It's a simple, powerful way to organize and remember what you find online. Diigo is free for unlimited bookmarks but premium plans, which start at $20 per year, offer additional features such as full text searching of bookmarks, unlimited screenshots and unlimited highlights.
For those who live and breathe in Microsoft Office, Microsoft OneNote may be a natural choice. OneNote operates through pages where you can enter text, add images and even place documents. However, unlike a word processor, it is completely free-form, much like a pasteboard.
OneNote saves pages into sections and notebooks. OneNote primarily exists as an offline app, using the file extension ".one" but later versions allow for cloud syncing and even offer mobile versions for iPhone and Windows mobile.
OneNote is available for both Windows and Mac as part of the Microsoft Office suite.
Zoho Notebook operates similarly to Microsoft OneNote in its use of pages and notebooks, but it is completely cloud-based, existing solely in your browser.
With Zoho Noteook, you can bring in content from a variety of sources including text, images, HTML, video, audio and other Zoho apps. You can then embed that content onto a page and position it in whatever way you want.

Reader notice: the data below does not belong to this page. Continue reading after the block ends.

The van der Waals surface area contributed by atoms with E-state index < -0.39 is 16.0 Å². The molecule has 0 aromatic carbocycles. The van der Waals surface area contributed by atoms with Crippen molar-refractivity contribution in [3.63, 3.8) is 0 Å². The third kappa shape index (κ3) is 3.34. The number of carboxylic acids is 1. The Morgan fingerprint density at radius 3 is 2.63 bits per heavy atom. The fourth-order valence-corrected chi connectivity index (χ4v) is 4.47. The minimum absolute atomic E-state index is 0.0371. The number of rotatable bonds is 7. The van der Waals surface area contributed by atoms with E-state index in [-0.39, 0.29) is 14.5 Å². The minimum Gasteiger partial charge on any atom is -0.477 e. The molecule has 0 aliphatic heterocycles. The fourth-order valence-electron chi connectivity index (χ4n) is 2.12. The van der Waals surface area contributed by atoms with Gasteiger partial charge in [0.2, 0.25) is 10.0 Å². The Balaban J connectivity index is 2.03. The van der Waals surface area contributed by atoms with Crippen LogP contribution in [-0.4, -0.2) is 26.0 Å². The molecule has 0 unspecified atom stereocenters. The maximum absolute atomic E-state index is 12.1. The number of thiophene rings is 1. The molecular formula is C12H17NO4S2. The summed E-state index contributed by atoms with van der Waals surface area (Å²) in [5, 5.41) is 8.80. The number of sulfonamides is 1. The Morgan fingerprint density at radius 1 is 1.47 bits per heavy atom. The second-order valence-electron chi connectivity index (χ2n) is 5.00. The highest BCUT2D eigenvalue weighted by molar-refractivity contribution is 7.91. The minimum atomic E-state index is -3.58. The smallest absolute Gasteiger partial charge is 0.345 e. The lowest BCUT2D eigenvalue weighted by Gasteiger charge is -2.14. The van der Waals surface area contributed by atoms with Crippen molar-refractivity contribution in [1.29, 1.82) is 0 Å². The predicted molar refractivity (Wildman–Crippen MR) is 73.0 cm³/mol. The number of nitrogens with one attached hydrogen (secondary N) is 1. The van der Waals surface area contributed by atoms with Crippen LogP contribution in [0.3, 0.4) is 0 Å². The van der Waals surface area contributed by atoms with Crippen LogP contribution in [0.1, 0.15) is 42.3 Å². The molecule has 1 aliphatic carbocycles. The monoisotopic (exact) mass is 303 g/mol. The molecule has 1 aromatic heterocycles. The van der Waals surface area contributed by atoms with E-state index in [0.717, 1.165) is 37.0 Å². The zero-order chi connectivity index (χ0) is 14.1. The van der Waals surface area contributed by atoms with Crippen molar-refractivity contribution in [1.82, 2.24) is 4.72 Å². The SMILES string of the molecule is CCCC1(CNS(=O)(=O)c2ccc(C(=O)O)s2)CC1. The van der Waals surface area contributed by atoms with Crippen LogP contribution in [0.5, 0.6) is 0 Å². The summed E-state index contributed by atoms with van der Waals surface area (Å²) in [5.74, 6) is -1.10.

Zoho Notebook is entirely Web-based though there is a Firefox plugin. No mobile apps are available. Zoho Notebook is free.
Simplenote is exactly what the name says, a simple way to take notes. Using the Web version, mobile app or any of the third-party apps available for Mac, Windows and Linux, you can jot down notes and have them sent to the cloud, where they are synchronized for later viewing.
However, beyond tagging notes and searching through them, there's no advanced organization. Instead, Simplenote focuses on speed and simplicity.
Simplenote is free to use but a premium account, which costs $20 per year, enables unlimited access via third party apps and more backup versions of your notes.
Tomboy is an open source application for Windows, Mac and Linux that aims to make note-taking easy. Tomboy focuses on simplicity rather than depth of features, making it easy to save and find notes at will.
Tomboy boasts a wiki-like linking system that makes it easy to link between notes. Notes can be organized into notebooks, as with similar systems. However, there is no online syncing feature or mobile version as Tomboy is a desktop-only app.
Tomboy is free to use and can also be extended through a variety of add-ons.
All in all, the only reason to use pencil and paper for jotting notes is if it truly is the best method for you. With so many different note taking tools and apps out there, there's almost certainly one that works for the kind of work you do.
Whether you need an offline-only option, a cloud-based tool or a hybrid of the two, there are services out there that can help.
You can check a longer list to compare online task management software and choose the one that fits your particular needs.
Image credit to Flick user S@Z